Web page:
‘Something Borrowed’ Star Colin Egglesfield Asks About ‘Something Blue’ Sequel – Could It Be in the Works?
Egglesfield stirred excitement on his Instagram when he shared photos and celebrated the anniversary, raising fan’s hopes that a sequel to the cliffhanger from Something Borrowed could come to fruition. Several fans shared that they have watched Something Borrowed multiple times. Others added comments like, “Absolutely love this movie,” one fan wrote. “Yes please we need Something Blue!!!” While Egglesfield got the conversation going, he told Showbiz Cheat Sheet exactly why Something Blue is still far from seeing the light of day.
Streaming services may be a big reason why ‘Something Blue’ hasn’t gotten off the ground
Egglesfield is fully aware of the fan love for Something Borrowed and shared he’s all in if cameras rolled for Something Blue. But Hollywood has changed over the last 10 years since Something Borrowed debuted in theaters. He pointed directly to the birth of streaming services as being a big hurdle for a sequel.
“I think it’s a combination of the perfect storm of Netflix coming out, people building better and nicer home theater systems,” he admitted. “And the number of people going to movie theaters started to go down right around when Netflix really started to take off.”
Egglesfield added that Something Blue isn’t the only casualty of the industry, but almost all romantic comedies aren’t in theaters. He doesn’t think a film like Pretty Woman would be made today because of the breadth of content offered on streaming services.
“There were so many amazing shows,” he observed. “TV series that were starting to film like on HBO. And obviously Netflix and Cinemax and Showtime. A lot of the A-list actors who were movie stars started to do television. And [producers] just couldn’t justify putting up the kind of money of what it cost to make Something Borrowed or like even like a Pretty Woman or a How to Lose a Guy in 10 Days.”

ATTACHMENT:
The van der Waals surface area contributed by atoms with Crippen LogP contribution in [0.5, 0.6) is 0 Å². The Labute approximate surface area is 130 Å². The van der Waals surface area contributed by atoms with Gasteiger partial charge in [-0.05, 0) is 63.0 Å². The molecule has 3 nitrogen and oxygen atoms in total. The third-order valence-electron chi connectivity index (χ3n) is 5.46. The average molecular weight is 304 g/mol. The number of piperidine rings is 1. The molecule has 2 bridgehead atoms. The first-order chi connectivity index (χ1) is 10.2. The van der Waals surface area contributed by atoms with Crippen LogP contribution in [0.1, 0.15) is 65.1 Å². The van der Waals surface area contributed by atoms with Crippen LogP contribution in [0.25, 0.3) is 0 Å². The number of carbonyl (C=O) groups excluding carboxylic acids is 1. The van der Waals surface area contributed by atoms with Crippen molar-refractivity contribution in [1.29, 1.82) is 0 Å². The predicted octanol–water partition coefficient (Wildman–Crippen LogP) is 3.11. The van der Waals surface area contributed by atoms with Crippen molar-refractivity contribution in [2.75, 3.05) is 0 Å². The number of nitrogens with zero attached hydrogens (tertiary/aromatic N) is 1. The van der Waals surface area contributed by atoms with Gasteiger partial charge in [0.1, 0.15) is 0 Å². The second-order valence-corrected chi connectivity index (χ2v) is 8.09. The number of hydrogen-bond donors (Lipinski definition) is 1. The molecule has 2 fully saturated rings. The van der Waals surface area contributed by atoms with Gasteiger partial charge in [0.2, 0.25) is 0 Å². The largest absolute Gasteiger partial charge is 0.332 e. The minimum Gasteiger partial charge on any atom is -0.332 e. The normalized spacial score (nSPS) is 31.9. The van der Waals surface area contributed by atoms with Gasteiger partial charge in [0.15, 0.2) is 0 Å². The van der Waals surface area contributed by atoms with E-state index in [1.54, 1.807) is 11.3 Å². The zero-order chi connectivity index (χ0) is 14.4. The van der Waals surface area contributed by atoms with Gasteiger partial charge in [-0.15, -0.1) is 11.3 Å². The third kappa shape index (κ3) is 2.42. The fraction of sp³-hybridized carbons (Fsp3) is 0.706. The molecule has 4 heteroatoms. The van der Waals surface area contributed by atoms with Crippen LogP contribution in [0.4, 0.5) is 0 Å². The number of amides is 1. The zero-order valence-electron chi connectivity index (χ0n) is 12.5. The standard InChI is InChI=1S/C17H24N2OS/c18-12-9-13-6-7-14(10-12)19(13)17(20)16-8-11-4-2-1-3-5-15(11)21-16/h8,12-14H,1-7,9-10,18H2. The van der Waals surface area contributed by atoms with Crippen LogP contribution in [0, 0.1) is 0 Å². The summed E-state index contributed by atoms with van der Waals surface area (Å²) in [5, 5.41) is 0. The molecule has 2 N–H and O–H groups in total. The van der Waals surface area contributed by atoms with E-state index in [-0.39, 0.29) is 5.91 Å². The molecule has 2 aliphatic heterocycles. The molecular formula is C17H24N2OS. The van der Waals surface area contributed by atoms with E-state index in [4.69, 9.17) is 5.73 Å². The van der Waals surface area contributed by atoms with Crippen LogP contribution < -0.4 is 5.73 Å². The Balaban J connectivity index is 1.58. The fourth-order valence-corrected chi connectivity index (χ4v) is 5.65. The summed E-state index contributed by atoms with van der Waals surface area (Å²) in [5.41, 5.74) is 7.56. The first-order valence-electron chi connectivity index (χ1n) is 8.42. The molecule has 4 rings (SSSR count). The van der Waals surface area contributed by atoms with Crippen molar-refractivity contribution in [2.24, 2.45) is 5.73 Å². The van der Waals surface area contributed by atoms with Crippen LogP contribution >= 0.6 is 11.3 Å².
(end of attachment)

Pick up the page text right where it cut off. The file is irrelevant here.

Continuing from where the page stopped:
‘Something Blue’ rom-com comes down to money
Of course, money talks in Hollywood and big-budget action films reign supreme. “Those films that are like a $30 million film,” Egglesfield remarked. “So that’s the films in between that $10 million to $100 million range just kind of evaporated overnight because the return at the box office just isn’t what it used to be.”
“So it’s either these gigantic tentpole superhero films or these smaller independent films where they ask actors to work for scale,” he explained. “Because the quality of the material is awesome and great and compelling for an actor.”
“But unfortunately, we gotta pay bills, too,” he added. “So that’s led to a lot of actors, obviously, to work on television and it just it’s really sad because, man, I miss romantic comedies. I miss that genre. There are so many great films like romantic comedies from the ’90s and early 2000s that we just don’t really see anymore.”
“Unfortunately, it’s a dying genre,” he admitted. “Unless you turn to Lifetime and Hallmark. That’s really the only place where you’re getting to see those kinds of stories. But unfortunately, they’re just a fraction of the budget of the studio films.”